We recently made arrangements to visit the Aruba Marriott Resort & Stellaris Casino through a company called Cheap Caribbean. The hotel has an all-inclusive option, which includes meals, beverages, and activities, and quoted us a price of $5,701.

Imagine the horror we experienced when we got to the Marriott and were told that our reservation with them was for the room only - not all-inclusive. Since we had booked an all-inclusive, we took only a small amount of cash, which would not have been enough for a week's worth of meals and liquid refreshments.

When we called Cheap Caribbean Customer Service from the Marriott check-in desk, they wanted an additional $3,000 to make it an all-inclusive. After many, many phone calls among Cheap Caribbean, Marriott, and my daughter, Cheap Caribbean and the three of us agreed to split the additional cost just to get the matter resolved and behind us. We had already lost what equaled a whole day of our vacation and wanted to get on with enjoying the short time we had left.

We feel that we were ripped off by Cheap Caribbean. We were quoted a vacation deal and they should have honored it. We wrote to the president of Cheap Caribbean but never received an answer. Can you help us?

- E.M., Tinley Park, Ill.
Answer: You shouldn't have to pay twice for your all-inclusive vacation. Cheap Caribbean and Marriott should have honored your reservation without charging you more.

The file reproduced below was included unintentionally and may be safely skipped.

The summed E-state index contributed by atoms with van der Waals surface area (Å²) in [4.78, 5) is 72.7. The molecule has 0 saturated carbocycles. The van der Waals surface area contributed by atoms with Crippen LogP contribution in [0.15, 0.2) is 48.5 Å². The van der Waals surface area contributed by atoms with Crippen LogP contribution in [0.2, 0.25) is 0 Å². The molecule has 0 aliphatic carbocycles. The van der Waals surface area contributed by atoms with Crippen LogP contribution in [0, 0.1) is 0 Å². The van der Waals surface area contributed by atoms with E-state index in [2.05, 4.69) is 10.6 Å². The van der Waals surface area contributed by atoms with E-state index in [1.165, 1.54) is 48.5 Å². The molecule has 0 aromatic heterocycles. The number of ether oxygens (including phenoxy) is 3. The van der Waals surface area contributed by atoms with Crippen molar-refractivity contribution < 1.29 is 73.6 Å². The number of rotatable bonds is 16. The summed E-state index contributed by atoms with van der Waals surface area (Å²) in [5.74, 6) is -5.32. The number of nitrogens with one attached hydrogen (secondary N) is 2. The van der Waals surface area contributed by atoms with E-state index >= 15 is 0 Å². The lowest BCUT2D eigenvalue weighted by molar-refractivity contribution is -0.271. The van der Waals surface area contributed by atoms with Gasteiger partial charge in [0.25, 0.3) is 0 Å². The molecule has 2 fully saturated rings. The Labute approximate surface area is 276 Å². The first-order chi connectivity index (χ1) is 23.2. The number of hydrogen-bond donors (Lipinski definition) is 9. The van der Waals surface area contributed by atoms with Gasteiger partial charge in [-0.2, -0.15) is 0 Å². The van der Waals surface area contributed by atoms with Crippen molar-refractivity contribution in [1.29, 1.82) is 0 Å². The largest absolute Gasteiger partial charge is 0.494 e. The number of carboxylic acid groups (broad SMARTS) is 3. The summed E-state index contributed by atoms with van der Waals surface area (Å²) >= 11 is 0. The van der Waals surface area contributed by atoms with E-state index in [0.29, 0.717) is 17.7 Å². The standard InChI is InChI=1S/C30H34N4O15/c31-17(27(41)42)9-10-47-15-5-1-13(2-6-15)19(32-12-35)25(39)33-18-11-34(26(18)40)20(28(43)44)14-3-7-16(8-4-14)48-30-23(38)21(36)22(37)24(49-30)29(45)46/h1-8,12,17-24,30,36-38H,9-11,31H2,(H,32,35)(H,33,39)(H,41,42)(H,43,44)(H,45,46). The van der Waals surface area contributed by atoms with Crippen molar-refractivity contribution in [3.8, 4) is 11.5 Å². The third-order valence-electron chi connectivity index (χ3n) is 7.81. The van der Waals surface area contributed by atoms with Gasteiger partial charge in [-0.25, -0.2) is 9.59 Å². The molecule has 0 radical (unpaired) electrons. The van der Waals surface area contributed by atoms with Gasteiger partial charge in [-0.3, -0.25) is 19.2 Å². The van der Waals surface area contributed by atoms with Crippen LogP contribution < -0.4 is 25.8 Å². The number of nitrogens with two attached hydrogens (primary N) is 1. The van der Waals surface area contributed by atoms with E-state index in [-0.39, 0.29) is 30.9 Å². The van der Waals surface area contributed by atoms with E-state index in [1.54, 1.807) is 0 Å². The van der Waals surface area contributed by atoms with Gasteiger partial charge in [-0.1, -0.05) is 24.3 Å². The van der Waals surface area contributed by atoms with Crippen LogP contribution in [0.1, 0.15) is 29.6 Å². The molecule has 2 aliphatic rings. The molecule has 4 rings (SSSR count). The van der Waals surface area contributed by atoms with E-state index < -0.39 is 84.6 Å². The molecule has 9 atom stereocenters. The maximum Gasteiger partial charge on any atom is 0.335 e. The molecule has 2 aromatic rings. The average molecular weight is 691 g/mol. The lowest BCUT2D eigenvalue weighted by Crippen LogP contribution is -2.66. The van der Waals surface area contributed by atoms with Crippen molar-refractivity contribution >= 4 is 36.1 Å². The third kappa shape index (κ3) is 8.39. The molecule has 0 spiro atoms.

You don't negotiate with your travel agent and then split the difference. Either your reservation says "all-inclusive" and you get the meals, drinks, and activities - or not. So if you look at your paperwork and have bought the all-inclusive package, there are no two ways about it: You should get what you paid for.

One way to avoid an unpleasant surprise before you check in at a resort is to call ahead to confirm your reservation. Don't phone Cheap Caribbean; ask Marriott. A representative could have told you about the problem long before you arrived, saving you the trouble of having to renegotiate your vacation package at check-in.

The best way of ensuring that you get what you paid for is to have everything in writing. That includes your reservation that says "all-inclusive," the confirmed rate, and your room type. Don't take an agent's word that you have an all-inclusive vacation, no matter what. Get it on paper. It will make any negotiation with the hotel far easier.

I'm troubled that Cheap Caribbean didn't respond to your written inquiry. But I wonder whether sending a brief, polite e-mail through the company's website - rather than a letter sent directly to its president - would have been the better course of action. I always recommend going through channels before appealing your grievance to the president. Still, someone should have acknowledged your letter, and they didn't.

You might have also checked with Marriott to find out why your all-inclusive rate wasn't honored. I asked Marriott to take another look at your reservation. A representative contacted you and offered a full refund of the surcharge you had to pay.

And refunded the extra fees you had to pay.